Nigeria Governors’ Wives Forum (NGWF), yesterday, stormed the National Assembly Complex to protest rejection of gender bills during the constitution amendment session last week.
The action came as the world marked International Women’s Day. The governors’ wives, led by their chairperson and wife of Ekiti State governor, Bisi Fayemi, joined hundreds of Nigerian women who had been converging at the complex since last week, urging lawmakers to rescind the decision.
Addressing the gathering, Fayemi said by rejecting the bills, the National Assembly has rejected the progress of Nigerian women.
She said: “This country belongs to all of us. Fifty per cent of the country’s population is women. No women, no nation. We want our leaders in this building whom we campaigned and voted for, to recognise that Nigerian women’s lives matter. Anything less than that is totally unacceptable.”
BUT the House of Representatives, yesterday, rescinded its decision on the three gender-related bills it rejected earlier.
The decision was taken following an executive session. The bills aimed to expand the scope of citizenship by registration, affirm action for women in political party administration and provide criteria to be an indigene of a state in Nigeria.
Speaker of the House of Representatives, Femi Gbajabiamila, who announced the decision, said the bills would come up for voting in four week’s time. He called on the Chairman, House Committee on Rules and Business, Abubakar Fulata to move that the decision of the House be rescinded.
Deputy Minority Leader, Toby Okechukwu, seconded the motion.
This came as President Muhammadu Buhari expressed the commitment of his administration to ensure womenfolk in the country are no longer deprived, just as he extolled Nigerian women on the occasion of International Women’s Day.
The celebration, he said, is an opportunity to reflect on the vital roles women play in society, homes, governance, professions, and in all walks of life.
He observed that women are not where they should be yet in different spheres of endeavour, but noted that they can no longer be deprived for too long, as they consistently prove that they can hold their own on all fronts, and in all fields.
The President, in a statement signed by his Special Adviser on Media and Publicity, Femi Adesina, rejoiced with women and mothers, around whom, he noted, the tranquility of homes and society revolves. He also prayed God to grant them peace, joy and satisfaction, as they celebrate the day and always.
On its part, ActionAid Nigeria, a human rights non-governmental organisation working to combat poverty and all forms of injustice in the country, called on the National Assembly to substantiate its commitment to gender equality by re-presenting and re-considering the five proposed gender bills it rejected.
Speaking in Abuja, the Country Director, ActionAid Nigeria, Ene Obi, said: “Nigeria needs to live up to her commitment to 35 per cent Affirmative Action on women inclusion across all arms of governance. Upholding this will also increase the country’s credibility in the international community.”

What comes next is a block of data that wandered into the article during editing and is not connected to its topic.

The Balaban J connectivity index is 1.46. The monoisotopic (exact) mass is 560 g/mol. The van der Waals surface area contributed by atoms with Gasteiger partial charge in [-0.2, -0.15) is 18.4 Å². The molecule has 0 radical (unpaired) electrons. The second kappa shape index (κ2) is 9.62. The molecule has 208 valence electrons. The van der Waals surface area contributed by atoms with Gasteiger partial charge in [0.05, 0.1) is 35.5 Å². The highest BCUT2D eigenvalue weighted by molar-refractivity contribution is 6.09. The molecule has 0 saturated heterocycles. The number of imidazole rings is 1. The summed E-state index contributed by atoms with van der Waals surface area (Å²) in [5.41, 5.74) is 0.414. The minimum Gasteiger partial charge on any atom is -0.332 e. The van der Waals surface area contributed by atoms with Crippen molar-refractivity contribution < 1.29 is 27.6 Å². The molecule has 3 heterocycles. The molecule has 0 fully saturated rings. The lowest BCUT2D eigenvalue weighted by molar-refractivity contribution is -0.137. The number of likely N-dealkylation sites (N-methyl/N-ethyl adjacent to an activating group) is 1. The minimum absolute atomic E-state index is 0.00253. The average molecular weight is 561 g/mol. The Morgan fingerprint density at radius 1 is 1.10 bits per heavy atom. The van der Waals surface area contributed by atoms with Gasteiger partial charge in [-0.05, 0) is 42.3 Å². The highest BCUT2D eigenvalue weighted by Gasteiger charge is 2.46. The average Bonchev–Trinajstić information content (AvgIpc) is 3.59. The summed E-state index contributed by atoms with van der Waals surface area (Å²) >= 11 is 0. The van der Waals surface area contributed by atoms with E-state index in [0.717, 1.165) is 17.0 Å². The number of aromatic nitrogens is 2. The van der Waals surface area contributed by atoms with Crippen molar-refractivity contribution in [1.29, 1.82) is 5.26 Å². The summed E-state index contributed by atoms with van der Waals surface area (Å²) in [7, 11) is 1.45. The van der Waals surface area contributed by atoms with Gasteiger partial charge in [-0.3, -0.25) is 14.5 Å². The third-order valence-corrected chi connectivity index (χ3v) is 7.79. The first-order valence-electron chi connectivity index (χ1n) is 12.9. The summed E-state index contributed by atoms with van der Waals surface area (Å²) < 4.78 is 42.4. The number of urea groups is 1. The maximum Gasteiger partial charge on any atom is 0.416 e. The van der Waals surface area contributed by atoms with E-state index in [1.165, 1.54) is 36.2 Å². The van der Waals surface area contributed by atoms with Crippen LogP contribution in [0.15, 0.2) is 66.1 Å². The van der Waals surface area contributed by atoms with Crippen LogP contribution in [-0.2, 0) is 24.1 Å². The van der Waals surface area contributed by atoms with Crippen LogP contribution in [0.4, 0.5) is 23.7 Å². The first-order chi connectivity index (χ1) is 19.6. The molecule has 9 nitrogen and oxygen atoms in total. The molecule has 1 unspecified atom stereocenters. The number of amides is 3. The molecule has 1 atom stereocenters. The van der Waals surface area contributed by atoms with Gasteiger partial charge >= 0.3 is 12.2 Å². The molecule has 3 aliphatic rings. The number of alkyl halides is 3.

Oxfam International in Nigeria, a charitable organisation, said women are the most vulnerable and marginalised and experience the deepest impacts of climate change than men.
It said they constitute the majority of the world’s poor and are more dependent on natural resources, which climate change threatens the most.
The organisation stated this while celebrating the Day with over 500 girls of the College of Health, Ningi in Bauchi State.
Oxfam’s gender focal person, Mrs. Zulai Abdulmalik, said advancing gender equality in the context of climate crisis and disaster risk reduction is one of the greatest global challenges of the 21st century.
“The issues of climate change and sustainability have long and will continue to have severe and lasting impacts on our environment, economic and social development. The year 2022 is pivotal for achieving gender equality in the context of climate change, and environmental and disaster risk reduction, which are some of the greatest global challenges of the 21st century. Without gender equality today, a sustainable future and an equal future remain beyond our reach,” Abdulmalik said.
World Health Organisation (WHO) called for gender responsive actions to address challenges confronting women and girls.
It also urged governments, civil society groups and other stakeholders to support country-driven and gender-sensitive approaches to mitigating the impacts of climate change, especially on vulnerable women and girls.
WHO Regional Director for Africa, Dr. Matshidiso Moeti, who made the call, yesterday, in her message to mark this year’s International Women’s Day, noted that women and girls are at higher risk of sexual violence, sexual exploitation, abuse, trafficking and intimate partner violence, along with psychological stress, anxiety and depression in response to displacements as a result of climate change events.
Federation of Muslim Women’s Organisations in Nigeria (FOMWAN), Lagos State chapter, and Sisters of Jannah (SOJ) applauded women on the occasion of 2022 International Women’s Day.
In a statement, FOMWAN State Amirah, Dr. Halima Egberongbe, said this year’s theme, ‘Breaking the Bias’, is apt and timely. She said women should be given the opportunity to contribute meaningfully to society alongside men, so that the world can be a better place.
The convener of SOJ, Hajia Ramat Aliyu, advised women to be united, saying this will go a long way to break bias and free the world from stereotypes and discriminations.
SOJ called for women participation in politics as the 2023 general elections draw near. She added that there is a need to create an enabling environment and unique opportunity for women to break bias.